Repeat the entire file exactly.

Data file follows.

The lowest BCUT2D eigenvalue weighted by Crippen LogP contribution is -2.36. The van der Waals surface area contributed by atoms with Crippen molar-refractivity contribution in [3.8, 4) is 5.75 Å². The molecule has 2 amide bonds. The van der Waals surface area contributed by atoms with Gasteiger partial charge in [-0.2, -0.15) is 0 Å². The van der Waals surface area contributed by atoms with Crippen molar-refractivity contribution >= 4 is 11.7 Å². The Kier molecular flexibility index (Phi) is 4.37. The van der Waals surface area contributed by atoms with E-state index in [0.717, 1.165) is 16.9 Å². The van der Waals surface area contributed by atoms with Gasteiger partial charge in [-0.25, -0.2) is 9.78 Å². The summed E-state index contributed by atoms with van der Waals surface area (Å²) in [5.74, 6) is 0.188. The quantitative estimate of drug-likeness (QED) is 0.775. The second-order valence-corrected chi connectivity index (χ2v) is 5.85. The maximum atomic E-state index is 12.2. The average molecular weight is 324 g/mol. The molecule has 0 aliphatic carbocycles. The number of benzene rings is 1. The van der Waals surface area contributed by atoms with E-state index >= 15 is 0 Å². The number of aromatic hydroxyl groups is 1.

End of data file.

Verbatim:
The lowest BCUT2D eigenvalue weighted by Crippen LogP contribution is -2.36. The van der Waals surface area contributed by atoms with Crippen molar-refractivity contribution in [3.8, 4) is 5.75 Å². The molecule has 2 amide bonds. The van der Waals surface area contributed by atoms with Gasteiger partial charge in [-0.2, -0.15) is 0 Å². The van der Waals surface area contributed by atoms with Crippen molar-refractivity contribution >= 4 is 11.7 Å². The Kier molecular flexibility index (Phi) is 4.37. The van der Waals surface area contributed by atoms with E-state index in [0.717, 1.165) is 16.9 Å². The van der Waals surface area contributed by atoms with Gasteiger partial charge in [-0.25, -0.2) is 9.78 Å². The summed E-state index contributed by atoms with van der Waals surface area (Å²) in [5.74, 6) is 0.188. The quantitative estimate of drug-likeness (QED) is 0.775. The second-order valence-corrected chi connectivity index (χ2v) is 5.85. The maximum atomic E-state index is 12.2. The average molecular weight is 324 g/mol. The molecule has 0 aliphatic carbocycles. The number of benzene rings is 1. The van der Waals surface area contributed by atoms with E-state index >= 15 is 0 Å². The number of aromatic hydroxyl groups is 1.